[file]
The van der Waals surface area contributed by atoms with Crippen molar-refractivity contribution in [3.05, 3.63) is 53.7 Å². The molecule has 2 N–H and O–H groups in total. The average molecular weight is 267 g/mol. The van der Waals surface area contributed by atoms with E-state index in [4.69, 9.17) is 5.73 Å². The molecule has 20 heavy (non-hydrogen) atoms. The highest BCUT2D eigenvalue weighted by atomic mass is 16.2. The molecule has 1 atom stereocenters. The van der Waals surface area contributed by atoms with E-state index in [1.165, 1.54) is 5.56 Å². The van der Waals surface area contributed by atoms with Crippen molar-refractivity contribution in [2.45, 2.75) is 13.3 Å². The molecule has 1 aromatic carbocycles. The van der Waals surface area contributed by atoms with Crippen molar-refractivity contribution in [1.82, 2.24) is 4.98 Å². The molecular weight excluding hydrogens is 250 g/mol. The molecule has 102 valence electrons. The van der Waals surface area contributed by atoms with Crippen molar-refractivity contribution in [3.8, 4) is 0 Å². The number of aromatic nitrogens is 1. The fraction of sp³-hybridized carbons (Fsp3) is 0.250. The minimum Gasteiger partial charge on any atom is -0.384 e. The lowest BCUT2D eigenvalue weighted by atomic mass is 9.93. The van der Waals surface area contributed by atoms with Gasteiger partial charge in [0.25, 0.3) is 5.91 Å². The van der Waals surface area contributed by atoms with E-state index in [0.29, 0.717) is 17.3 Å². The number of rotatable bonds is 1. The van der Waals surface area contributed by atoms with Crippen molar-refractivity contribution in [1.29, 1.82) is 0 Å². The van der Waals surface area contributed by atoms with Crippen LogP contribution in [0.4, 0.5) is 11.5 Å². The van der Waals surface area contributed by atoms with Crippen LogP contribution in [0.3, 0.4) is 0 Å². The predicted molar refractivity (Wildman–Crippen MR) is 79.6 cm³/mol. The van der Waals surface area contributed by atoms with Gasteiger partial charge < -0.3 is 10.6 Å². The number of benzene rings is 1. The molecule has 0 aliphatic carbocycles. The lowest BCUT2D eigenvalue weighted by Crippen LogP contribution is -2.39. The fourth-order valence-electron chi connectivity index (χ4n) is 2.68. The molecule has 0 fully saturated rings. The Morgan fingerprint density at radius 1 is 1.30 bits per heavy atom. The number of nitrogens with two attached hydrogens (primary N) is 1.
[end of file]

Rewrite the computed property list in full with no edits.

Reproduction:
The van der Waals surface area contributed by atoms with Crippen molar-refractivity contribution in [3.05, 3.63) is 53.7 Å². The molecule has 2 N–H and O–H groups in total. The average molecular weight is 267 g/mol. The van der Waals surface area contributed by atoms with E-state index in [4.69, 9.17) is 5.73 Å². The molecule has 20 heavy (non-hydrogen) atoms. The highest BCUT2D eigenvalue weighted by atomic mass is 16.2. The molecule has 1 atom stereocenters. The van der Waals surface area contributed by atoms with E-state index in [1.165, 1.54) is 5.56 Å². The van der Waals surface area contributed by atoms with Crippen molar-refractivity contribution in [2.45, 2.75) is 13.3 Å². The molecule has 1 aromatic carbocycles. The van der Waals surface area contributed by atoms with Crippen molar-refractivity contribution in [1.82, 2.24) is 4.98 Å². The molecular weight excluding hydrogens is 250 g/mol. The molecule has 102 valence electrons. The van der Waals surface area contributed by atoms with Crippen molar-refractivity contribution in [3.8, 4) is 0 Å². The number of aromatic nitrogens is 1. The fraction of sp³-hybridized carbons (Fsp3) is 0.250. The minimum Gasteiger partial charge on any atom is -0.384 e. The lowest BCUT2D eigenvalue weighted by atomic mass is 9.93. The van der Waals surface area contributed by atoms with Gasteiger partial charge in [0.25, 0.3) is 5.91 Å². The van der Waals surface area contributed by atoms with E-state index in [0.29, 0.717) is 17.3 Å². The number of rotatable bonds is 1. The van der Waals surface area contributed by atoms with Crippen molar-refractivity contribution in [1.29, 1.82) is 0 Å². The van der Waals surface area contributed by atoms with Crippen LogP contribution in [0.4, 0.5) is 11.5 Å². The van der Waals surface area contributed by atoms with Crippen LogP contribution in [0.3, 0.4) is 0 Å². The predicted molar refractivity (Wildman–Crippen MR) is 79.6 cm³/mol. The van der Waals surface area contributed by atoms with Gasteiger partial charge < -0.3 is 10.6 Å². The number of benzene rings is 1. The molecule has 0 aliphatic carbocycles. The lowest BCUT2D eigenvalue weighted by Crippen LogP contribution is -2.39. The fourth-order valence-electron chi connectivity index (χ4n) is 2.68. The molecule has 0 fully saturated rings. The Morgan fingerprint density at radius 1 is 1.30 bits per heavy atom. The number of nitrogens with two attached hydrogens (primary N) is 1.